If there’s a question about what constitutes “Primal” the single arbiter is Mark Sisson.
On the other hand, Paleo eating has evolved over time and owes its origins to multiple authors and influences. Paleo doesn’t have a single spokesperson.
In 1985 Boyd Eaton’s and Melvin Konner’s paper “Paleolithic Nutrition” was published in The New England Journal of Medicine.
Building on the ideas in Eaton and Konner’s work, Loren Cordain wrote The Paleo Diet in 2002.
While Robb Wolf was significantly influenced by the work of Eaton, Konner and Cordain his take on Paleo in The Paleo Solution (2010) drops Cordain’s admonition of no salt and addresses the benefits of saturated fat.
The simplest way to describe the differences would be to say that Paleo says no dairy and Primal says that full-fat dairy is okay if you’re able to handle it with no digestive issues.
Paleo is more cautious around nightshades—a family of plants and vegetables from the Solanaceae family that includes potatoes (not sweet potatoes or yams), okra, tomatoes, eggplant, peppers, and paprika. They may cause problems for people with a sensitivity to the types of alkaloids they contain. Primal says if they don’t cause you a problem, they can be part of your diet, at the same time, suggesting that starchy carbs (like potatoes) be eaten primarily as a way to refuel your body before or after a workout and not just a regular plate filler.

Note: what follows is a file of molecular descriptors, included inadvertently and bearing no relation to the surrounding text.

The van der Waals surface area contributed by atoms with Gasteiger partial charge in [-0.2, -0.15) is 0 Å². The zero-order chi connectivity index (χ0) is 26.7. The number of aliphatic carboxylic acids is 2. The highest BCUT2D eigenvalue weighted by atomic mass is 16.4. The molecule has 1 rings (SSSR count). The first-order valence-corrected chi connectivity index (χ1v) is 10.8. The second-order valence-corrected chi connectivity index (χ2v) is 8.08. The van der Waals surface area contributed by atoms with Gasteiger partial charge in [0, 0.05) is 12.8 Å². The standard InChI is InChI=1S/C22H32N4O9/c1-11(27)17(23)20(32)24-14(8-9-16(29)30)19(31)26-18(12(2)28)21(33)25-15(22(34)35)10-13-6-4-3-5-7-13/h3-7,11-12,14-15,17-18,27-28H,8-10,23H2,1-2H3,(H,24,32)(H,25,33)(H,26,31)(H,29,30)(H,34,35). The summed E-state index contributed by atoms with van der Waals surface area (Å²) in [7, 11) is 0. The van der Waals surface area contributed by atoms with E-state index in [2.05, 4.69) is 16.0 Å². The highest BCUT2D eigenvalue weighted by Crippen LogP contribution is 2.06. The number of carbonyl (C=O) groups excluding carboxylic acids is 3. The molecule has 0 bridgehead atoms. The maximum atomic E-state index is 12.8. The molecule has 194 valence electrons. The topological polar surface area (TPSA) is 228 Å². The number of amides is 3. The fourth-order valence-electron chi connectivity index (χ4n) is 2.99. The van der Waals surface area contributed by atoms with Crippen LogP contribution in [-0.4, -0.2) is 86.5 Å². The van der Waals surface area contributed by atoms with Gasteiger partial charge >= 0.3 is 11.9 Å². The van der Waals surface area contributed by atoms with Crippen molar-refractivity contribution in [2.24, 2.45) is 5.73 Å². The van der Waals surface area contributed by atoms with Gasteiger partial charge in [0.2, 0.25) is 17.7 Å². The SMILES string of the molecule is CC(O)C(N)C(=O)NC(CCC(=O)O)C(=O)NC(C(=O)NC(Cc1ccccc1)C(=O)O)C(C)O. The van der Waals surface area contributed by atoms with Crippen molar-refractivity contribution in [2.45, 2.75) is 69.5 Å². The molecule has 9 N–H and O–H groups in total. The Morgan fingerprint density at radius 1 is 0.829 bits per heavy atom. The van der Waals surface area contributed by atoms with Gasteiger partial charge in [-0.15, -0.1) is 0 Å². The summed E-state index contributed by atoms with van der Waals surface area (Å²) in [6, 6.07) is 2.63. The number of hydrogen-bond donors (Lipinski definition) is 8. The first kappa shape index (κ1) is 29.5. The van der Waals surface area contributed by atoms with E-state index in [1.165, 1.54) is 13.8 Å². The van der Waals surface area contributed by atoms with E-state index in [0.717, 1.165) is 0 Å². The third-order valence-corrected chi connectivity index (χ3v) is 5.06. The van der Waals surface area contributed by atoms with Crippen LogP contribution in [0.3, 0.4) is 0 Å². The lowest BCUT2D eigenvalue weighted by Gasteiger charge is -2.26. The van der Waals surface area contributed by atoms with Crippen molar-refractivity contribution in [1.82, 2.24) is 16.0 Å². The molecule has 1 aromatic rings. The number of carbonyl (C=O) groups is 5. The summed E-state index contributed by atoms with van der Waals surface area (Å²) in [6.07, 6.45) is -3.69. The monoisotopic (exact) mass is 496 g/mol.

Both Paleo and Primal initially recommended avoiding legumes. However, both groups have made some modest modifications to their initial recommendations. Both groups recommend avoiding them during your introduction to this new way of eating to see how you feel.
In Robb Wolf’s recent book, Wired to Eat, he advises going 30 days without them and then if your exercise intensity demands that you consume additional carbs to replenish your glycogen, test how your body and specifically your insulin/ blood sugar levels respond to legumes and other various carb sources. He included lentils in the carbs that he tested in his study.
Mark Sisson also advocates initially eliminating legumes but also concedes that if someone is doing prolonged intense workout sessions (i.e. Crossfit or Brazilian Jiu-Jitsu) and they tolerate legumes without digestive distress or blood sugar impact they may be a resource for specific carb refeeding requirements.
Both Sisson and Wolf stress that they don’t see a viable reason for grain consumption and that any legumes eaten should be pre-soaked and prepared in a way that reduces the impact of any antinutrients.
So, what’s the difference between Paleo, Primal and Keto eating?
Both Paleo and Primal help you to eliminate refined carbs from your diet and to make vegetables, fruit, starchy vegetables, roots and tubers your preferred carb choices.
Keto, however, moves you from being a carb burner to primarily a fat burner.
Ketosis (or Keto) has been an essential aspect of our metabolism from our earliest hunter-gatherer days.
When we or someone in our small tribe killed an animal, we had plenty to eat for a few days. During times when game and other food were abundant, we packed it on as stored body fat because a shortage of food or game was not about “if” it would happen, it was always just a matter of “when” it would happen.
When food was scarce we were able to exist for a period of time on less food and to live off of our stored body fat.